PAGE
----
Finding myself in the Middle East

Thursday, September 17, 2009

A Man is Just a Man

The Rabbi said something so perfect about my grandfather at his shloshim yesterday. He said that he was of a generation of men who, every day, for 90 years, did what they were supposed to do and did it to the best of their abilities. No fanfare, no dreams of glory, just discipline and hard work and the knowledge that you were using your talents to make the world a better place.

I think that this is best personified in the two degrees that my grandfather held. One in social work, and one in sewology. My grnadfather started camps all over the US, Canada, and Israel. He got a degree in social work to understand group dynamics and to be able to raise the bar for modern orthodox Jewish camps to a degree that had never been seen before but is now the model for camps everywhere. And the sewology degree--well, the sewers in camp backed up. Someone had to take care of them.

I spent the morning cleaning, and I broke down a little, because I spend every morning cleaning, and I guess I have really evil elves because instead of a clean apartment and carefully mended shoes, I have dirty diapers hanging from the lone lightbulb on the ceiling and cottage cheese forming in the bottom of abandoned sippy cups. (I gotta stop filling the little saucers up with milk and switch to Jack Daniels. Maybe that'll help my elf problem.)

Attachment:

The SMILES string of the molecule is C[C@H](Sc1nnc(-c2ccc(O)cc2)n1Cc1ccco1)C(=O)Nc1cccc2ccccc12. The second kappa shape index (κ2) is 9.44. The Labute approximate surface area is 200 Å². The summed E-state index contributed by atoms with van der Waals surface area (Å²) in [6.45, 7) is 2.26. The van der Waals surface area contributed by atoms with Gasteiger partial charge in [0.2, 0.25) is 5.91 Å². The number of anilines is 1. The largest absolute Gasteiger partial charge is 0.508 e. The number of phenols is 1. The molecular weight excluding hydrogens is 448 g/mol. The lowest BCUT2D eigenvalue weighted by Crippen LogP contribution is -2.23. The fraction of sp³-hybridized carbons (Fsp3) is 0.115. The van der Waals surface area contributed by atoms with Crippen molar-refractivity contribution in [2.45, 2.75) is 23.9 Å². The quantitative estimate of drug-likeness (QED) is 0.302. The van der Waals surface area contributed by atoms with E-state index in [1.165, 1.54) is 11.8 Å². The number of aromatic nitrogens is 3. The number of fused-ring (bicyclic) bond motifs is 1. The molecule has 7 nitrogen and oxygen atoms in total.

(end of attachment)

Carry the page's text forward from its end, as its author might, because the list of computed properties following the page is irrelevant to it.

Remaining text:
And it's all the same and it's always the same, and I clean and make dinner and clean and make breakfast. And clean. And something inside of me this morning woke up and she had bed hair and stubbed her toe or something, because she was angry.

"Enough," she said. "Enough! Diapers! Dishes! Dirt! And other nasty things that start with a "D"!"

"So," I said back, toilet brush in hand. "I should just leave it all and read a book?"

"No!" she shrieked, and threw the toilet brush across the bathroom. (since the bathroom is roughly the size of a refridgerater after you put an elephant inside, it didn't go too far.) "Go do something important! What happened to you, D? Your New York Time's bestseller! Your acting career! Your world famous art! Your changing the world thing! Remember all that? Put down that toilet brush, girl, and untaggle the gnarls in your soul!"

--which I'm not sure the meaning of, exactly, but I guess it does mean that she is not so happy with me. And how I am living my life.

But twenty washed dishes later, I knew that even though I still have to do some animal training on my inner Ambition, and even though it's true, I could be doing things better, I could be making more time for the rest of the world--I am making my own little world a better place for my little family. And the social worker/sewologist that was my grandfather would be proud of me.

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